SSH with 2 steps with Google Authenticator

By | December 2, 2013

Many security policies require you to change the port number of the SSH service to ensure greater security in a Linux system. Situation now obvious throughout the IT world and used mostly by users who have their own private server. Today I want to show you how to add another security policies without having to change the SSH port. It is to incorporate the famous Google Authenticator to ssh service, in such a way as to have a safe, two steps, namely, by entering his password from the application date plus the combination GA Let’s see how to do this…

The first step is to configure NTP on our Linux OS for a time aligned with the Google servers.

Then download the application on their mobile device Google Authenticator:

So get ready to install on our Linux system.

We install the dependencies to be able to operate the product correctly:

For Debian/Ubuntu

# apt-get install build-essential libpam0g-dev libpam0g make

For CentOS\RHEL (have enabled EPEL repo as described HERE)

# yum --enablerepo=epel install gcc gcc++ pam-devel subversion python-devel git

For ArchLinux (if necessary)

# pacman -Sy pam wget

Completed installation of dependencies proceed with the compilation of the required library. We unload the library with the command:

# wget -O googleauth.tar.bz2

extract the contents:

# tar -xf googleauth.tar.bz2

enter into directory:

# cd libpam-google-authenticator-1.0/

Edit the makefile with your favorite editor:

# nano Makefile

We add, immediately after the directive “VERSION := 1.0“, the row “LDFLAGS=”-lpam“”:

VERSION := 1.0

At this point, save the file and launch the build commands:

# make && make install

If the installation is successful term we remove the downloaded files with commands:

# cd ..
# rm -rf googleauth.tar.bz2 libpam-google-authenticator-1.0/

At this point we can run the command to the first configuration:

# google-authenticator

once launched we will be asked:

Do you want authentication tokens to be time-based (y/n)

reply “y” and press Enter.

At this point you will see a output like this:|0&cht=qr&chl=otpauth://totp/root@myserver%3Fsecret%3D3LXXXXXXXXXXXX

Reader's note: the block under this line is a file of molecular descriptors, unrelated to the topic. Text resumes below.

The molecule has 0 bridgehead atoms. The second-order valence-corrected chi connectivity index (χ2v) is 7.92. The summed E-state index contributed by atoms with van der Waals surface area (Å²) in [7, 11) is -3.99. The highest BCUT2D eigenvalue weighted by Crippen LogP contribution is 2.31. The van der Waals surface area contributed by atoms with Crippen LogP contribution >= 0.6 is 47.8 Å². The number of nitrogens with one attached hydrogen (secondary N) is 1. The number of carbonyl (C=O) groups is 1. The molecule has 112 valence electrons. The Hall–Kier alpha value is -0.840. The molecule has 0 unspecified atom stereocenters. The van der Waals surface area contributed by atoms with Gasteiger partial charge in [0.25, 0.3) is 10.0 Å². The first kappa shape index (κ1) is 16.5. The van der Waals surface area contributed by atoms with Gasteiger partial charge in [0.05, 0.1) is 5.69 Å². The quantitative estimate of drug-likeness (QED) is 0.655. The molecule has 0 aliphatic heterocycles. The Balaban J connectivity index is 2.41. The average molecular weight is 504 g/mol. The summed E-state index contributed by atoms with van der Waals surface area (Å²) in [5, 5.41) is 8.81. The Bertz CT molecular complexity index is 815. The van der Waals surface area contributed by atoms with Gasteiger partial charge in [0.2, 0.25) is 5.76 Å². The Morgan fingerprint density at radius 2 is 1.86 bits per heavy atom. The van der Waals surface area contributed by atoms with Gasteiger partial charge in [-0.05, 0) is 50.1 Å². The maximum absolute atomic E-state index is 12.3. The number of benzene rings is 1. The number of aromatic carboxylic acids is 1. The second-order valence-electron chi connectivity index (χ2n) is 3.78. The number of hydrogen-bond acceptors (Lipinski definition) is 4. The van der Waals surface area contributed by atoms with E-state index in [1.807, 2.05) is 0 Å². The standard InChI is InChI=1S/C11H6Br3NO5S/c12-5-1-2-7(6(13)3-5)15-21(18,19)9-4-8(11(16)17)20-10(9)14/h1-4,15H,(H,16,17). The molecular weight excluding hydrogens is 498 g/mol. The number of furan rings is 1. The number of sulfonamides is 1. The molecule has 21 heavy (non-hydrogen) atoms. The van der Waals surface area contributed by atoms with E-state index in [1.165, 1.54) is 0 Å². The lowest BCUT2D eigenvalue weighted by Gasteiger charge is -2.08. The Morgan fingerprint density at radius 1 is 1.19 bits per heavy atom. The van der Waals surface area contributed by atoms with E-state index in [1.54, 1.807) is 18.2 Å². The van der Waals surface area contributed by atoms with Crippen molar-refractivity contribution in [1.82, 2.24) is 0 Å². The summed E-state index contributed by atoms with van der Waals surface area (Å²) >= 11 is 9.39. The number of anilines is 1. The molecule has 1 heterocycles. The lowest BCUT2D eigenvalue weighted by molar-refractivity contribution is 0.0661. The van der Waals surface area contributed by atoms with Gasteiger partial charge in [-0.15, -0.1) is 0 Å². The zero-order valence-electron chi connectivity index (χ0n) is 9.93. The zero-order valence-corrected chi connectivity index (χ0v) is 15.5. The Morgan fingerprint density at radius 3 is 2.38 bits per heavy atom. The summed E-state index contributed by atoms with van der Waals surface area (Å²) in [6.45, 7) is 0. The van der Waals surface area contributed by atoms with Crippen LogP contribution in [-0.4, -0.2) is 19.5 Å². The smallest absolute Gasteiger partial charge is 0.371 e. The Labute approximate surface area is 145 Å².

Your new secret key is: 3LOXXXXXXXXXXXX
 Your verification code is 722511
 Your emergency scratch codes are:
Do you want me to update your "/root/.google_authenticator" file (y/n)

copy the link:×200&…. and incolliamolo in the address bar of our browser, making it appear the qrcode.


Open the application G.A. on our mobile, we go on “Menu” -> “Configure Account


Later on we TAB “Read barcode


We place the smartphone on the screen to read the bar code and generate access codes.

Appears immediately after the entry for your server (eg: root@hostname):


At this point, the application is ready, we go back on our Linux system and continue the configuration. We left the question:

Do you want me to update your "/root/.google_authenticator" file (y/n)

re-reply “y” to this and other questions.

At this point there is nothing left to do but to edit the pam configuration file with your favorite editor:

# nano /etc/pam.d/sshd

and add to the end of the file:

auth required

saved and changed the sshd_config configuration file with your favorite editor:

# nano /etc/ssh/sshd_config

modifying the item to be:

ChallengeResponseAuthentication no


ChallengeResponseAuthentication yes

save and restart the sshd service with the command:

For Debian/Ubuntu

# service ssh restart


# service sshd restart

For ArchLinux

# systemctl restart sshd

At this point, if all went well, we try by connecting to the server through ssh:


To enable the same code on other users of the system just copy the file /root/.google_authenticator in your user’s home. While if you want a token to user just relaunch the command google-authenticator with the desired user.

That’s all!!! See you soon!!! ;-)